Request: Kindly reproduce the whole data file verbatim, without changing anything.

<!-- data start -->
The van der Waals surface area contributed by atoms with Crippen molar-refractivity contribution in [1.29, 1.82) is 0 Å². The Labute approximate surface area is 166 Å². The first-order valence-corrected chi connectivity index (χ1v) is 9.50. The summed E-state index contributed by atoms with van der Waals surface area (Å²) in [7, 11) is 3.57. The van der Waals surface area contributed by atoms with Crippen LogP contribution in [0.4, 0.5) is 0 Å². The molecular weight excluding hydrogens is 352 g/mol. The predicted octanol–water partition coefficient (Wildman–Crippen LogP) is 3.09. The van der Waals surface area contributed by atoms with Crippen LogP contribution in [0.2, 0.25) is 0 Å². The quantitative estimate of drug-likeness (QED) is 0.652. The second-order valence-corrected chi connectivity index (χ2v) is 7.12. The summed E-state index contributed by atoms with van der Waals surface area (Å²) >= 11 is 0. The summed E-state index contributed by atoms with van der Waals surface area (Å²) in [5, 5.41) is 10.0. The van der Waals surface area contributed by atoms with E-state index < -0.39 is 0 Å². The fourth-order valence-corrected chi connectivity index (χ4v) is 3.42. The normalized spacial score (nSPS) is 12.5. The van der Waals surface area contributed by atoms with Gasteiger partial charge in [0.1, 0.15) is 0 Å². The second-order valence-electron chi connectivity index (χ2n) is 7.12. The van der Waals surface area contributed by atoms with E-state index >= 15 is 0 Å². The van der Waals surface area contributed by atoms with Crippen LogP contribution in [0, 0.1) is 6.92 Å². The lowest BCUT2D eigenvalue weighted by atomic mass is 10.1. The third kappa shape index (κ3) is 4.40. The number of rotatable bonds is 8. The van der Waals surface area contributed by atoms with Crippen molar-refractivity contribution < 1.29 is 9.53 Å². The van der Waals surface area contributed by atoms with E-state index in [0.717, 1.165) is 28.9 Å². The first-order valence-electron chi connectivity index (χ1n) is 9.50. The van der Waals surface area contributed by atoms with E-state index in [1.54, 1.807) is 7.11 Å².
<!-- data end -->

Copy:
The van der Waals surface area contributed by atoms with Crippen molar-refractivity contribution in [1.29, 1.82) is 0 Å². The Labute approximate surface area is 166 Å². The first-order valence-corrected chi connectivity index (χ1v) is 9.50. The summed E-state index contributed by atoms with van der Waals surface area (Å²) in [7, 11) is 3.57. The van der Waals surface area contributed by atoms with Crippen LogP contribution in [0.4, 0.5) is 0 Å². The molecular weight excluding hydrogens is 352 g/mol. The predicted octanol–water partition coefficient (Wildman–Crippen LogP) is 3.09. The van der Waals surface area contributed by atoms with Crippen LogP contribution in [0.2, 0.25) is 0 Å². The quantitative estimate of drug-likeness (QED) is 0.652. The second-order valence-corrected chi connectivity index (χ2v) is 7.12. The summed E-state index contributed by atoms with van der Waals surface area (Å²) >= 11 is 0. The summed E-state index contributed by atoms with van der Waals surface area (Å²) in [5, 5.41) is 10.0. The van der Waals surface area contributed by atoms with E-state index < -0.39 is 0 Å². The fourth-order valence-corrected chi connectivity index (χ4v) is 3.42. The normalized spacial score (nSPS) is 12.5. The van der Waals surface area contributed by atoms with Gasteiger partial charge in [0.1, 0.15) is 0 Å². The second-order valence-electron chi connectivity index (χ2n) is 7.12. The van der Waals surface area contributed by atoms with E-state index >= 15 is 0 Å². The van der Waals surface area contributed by atoms with Crippen LogP contribution in [0, 0.1) is 6.92 Å². The lowest BCUT2D eigenvalue weighted by atomic mass is 10.1. The third kappa shape index (κ3) is 4.40. The number of rotatable bonds is 8. The van der Waals surface area contributed by atoms with Crippen molar-refractivity contribution < 1.29 is 9.53 Å². The van der Waals surface area contributed by atoms with E-state index in [0.717, 1.165) is 28.9 Å². The first-order valence-electron chi connectivity index (χ1n) is 9.50. The van der Waals surface area contributed by atoms with E-state index in [1.54, 1.807) is 7.11 Å².